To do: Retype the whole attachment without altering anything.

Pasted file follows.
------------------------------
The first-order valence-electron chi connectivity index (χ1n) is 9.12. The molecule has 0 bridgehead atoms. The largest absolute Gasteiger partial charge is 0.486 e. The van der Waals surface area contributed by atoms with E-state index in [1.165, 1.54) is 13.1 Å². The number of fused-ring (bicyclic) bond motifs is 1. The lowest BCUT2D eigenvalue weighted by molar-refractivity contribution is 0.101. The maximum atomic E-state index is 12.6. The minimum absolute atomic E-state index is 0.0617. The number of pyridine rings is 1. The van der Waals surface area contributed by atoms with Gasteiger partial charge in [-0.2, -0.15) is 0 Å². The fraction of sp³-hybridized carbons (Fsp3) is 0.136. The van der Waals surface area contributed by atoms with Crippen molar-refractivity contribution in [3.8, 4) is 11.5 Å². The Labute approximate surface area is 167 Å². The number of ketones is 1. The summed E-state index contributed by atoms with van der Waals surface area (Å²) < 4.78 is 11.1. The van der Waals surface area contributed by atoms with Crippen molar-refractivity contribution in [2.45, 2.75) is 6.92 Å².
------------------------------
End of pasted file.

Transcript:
The first-order valence-electron chi connectivity index (χ1n) is 9.12. The molecule has 0 bridgehead atoms. The largest absolute Gasteiger partial charge is 0.486 e. The van der Waals surface area contributed by atoms with E-state index in [1.165, 1.54) is 13.1 Å². The number of fused-ring (bicyclic) bond motifs is 1. The lowest BCUT2D eigenvalue weighted by molar-refractivity contribution is 0.101. The maximum atomic E-state index is 12.6. The minimum absolute atomic E-state index is 0.0617. The number of pyridine rings is 1. The van der Waals surface area contributed by atoms with Gasteiger partial charge in [-0.2, -0.15) is 0 Å². The fraction of sp³-hybridized carbons (Fsp3) is 0.136. The van der Waals surface area contributed by atoms with Crippen molar-refractivity contribution in [3.8, 4) is 11.5 Å². The Labute approximate surface area is 167 Å². The number of ketones is 1. The summed E-state index contributed by atoms with van der Waals surface area (Å²) < 4.78 is 11.1. The van der Waals surface area contributed by atoms with Crippen molar-refractivity contribution in [2.45, 2.75) is 6.92 Å².